How Does AI Affect Small Business Accounting?

Bookkeeping can eat up hours of your day. When applied to accounting, artificial intelligence (AI) completes the most time-consuming, monotonous tasks before you can say “reconciliation.”

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You probably don’t like spending your Monday morning painstakingly entering into your accounting software every bill you received in the last week. Perhaps only the promise of doughnuts gets you through your monthly bank reconciliation.

Artificial intelligence (AI) is poised to shape the future of accounting, which could take your least favorite bookkeeping tasks off your plate.


Overview: What is artificial intelligence (AI) accounting?

When I hear AI accounting, I imagine an iRobot-type contraption wearing a transparent green visor sitting in the corner of an office (Google “robot accountant” if you need a visual). In reality, AI accounting looks decidedly different. AI systems built into your accounting software help make short work of repetitive accounting tasks, making bookkeeping less of a chore.

If you’ve ever pushed off bookkeeping for your small business, you know how tedious recording dozens of transactions at once can get. AI accounting analyzes your business’s transactions to shorten the time it takes to record sales and business expenses, reconcile accounts, and generate tax documents.

Beyond bookkeeping — the process of tracking business transactions — AI helps auditors identify fraud and unusual transactions that warrant further investigation. An artificial intelligence audit system detects patterns consistent with fraud faster and more precisely than humans.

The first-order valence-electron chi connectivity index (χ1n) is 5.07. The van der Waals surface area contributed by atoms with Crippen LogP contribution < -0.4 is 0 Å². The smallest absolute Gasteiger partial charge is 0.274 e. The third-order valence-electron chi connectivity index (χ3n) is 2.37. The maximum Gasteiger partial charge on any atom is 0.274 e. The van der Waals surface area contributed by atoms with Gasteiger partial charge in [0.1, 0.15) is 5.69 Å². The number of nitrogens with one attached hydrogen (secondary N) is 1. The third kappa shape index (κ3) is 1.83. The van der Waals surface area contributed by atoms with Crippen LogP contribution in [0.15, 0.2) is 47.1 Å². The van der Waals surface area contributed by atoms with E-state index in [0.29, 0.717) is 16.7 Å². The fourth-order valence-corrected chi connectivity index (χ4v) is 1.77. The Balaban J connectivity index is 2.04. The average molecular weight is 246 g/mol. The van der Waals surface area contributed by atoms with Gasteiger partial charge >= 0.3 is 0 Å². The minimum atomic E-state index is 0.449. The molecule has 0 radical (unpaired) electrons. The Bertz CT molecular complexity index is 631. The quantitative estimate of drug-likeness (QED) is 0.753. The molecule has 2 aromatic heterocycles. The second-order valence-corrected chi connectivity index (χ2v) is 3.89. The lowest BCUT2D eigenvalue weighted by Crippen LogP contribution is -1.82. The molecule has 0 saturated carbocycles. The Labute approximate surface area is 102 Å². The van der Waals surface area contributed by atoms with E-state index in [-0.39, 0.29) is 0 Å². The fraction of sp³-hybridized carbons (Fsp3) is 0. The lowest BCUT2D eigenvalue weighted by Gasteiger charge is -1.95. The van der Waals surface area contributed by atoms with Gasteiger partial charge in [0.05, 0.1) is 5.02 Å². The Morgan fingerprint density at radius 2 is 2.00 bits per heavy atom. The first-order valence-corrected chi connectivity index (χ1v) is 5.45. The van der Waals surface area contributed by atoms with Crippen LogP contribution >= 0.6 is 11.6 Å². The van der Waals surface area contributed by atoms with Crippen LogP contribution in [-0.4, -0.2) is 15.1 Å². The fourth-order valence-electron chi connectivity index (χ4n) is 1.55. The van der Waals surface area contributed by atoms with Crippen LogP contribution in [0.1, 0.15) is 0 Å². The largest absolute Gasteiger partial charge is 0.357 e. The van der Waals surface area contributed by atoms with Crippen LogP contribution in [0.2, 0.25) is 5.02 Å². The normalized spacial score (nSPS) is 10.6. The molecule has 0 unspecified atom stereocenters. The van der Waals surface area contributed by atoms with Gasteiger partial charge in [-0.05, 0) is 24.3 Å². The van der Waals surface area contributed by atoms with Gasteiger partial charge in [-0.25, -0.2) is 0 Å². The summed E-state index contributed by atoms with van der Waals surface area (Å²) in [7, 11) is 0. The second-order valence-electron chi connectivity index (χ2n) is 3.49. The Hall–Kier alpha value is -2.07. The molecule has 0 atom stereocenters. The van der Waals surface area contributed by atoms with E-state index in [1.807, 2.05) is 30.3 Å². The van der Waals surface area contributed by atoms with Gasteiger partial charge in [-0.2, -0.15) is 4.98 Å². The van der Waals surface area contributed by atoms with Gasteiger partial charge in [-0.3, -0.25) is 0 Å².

Can artificial intelligence replace accountants in the future?

Accounting involves repetition. You’ll know that from doing your first bank reconciliation. Where there’s monotony, AI can step in to help. That begs the question: Will accountants exist 10, 15 years from now? Will I hand over my paper tape calculator to a robot?

Of course, we can’t know exactly what the accounting profession will look like in a decade, but speculation is part of the human condition. We expect accounting is here to stay, though it might look vastly different as AI technology advances.

We’ve all seen a sensational headline that reads something like this: “10 Professions AI Will Take in the Next 5 Years.” Accounting often makes an appearance. Curiously, you can find just as many articles vouching for the human accounting profession’s longevity.

The reason for the dichotomy is accounting jobs don’t all look the same. One accountant’s job might align closer to a payroll administrator or bookkeeper, while another might be responsible for building a financially sustainable growth plan for a business.

Yet another could be advising clients on tax-advantaged business strategies. There’s not much overlap among these roles, making it hard to pinpoint the entire profession’s trajectory.

In January 2020, McKinsey & Company released a report on the effect robotics, AI, and machine learning will have on U.S. jobs, including those in the accounting industry. The company examined the “automation potential” for more than 750 job titles based on the percentage of time spent on tasks that a computer could complete using today’s technology.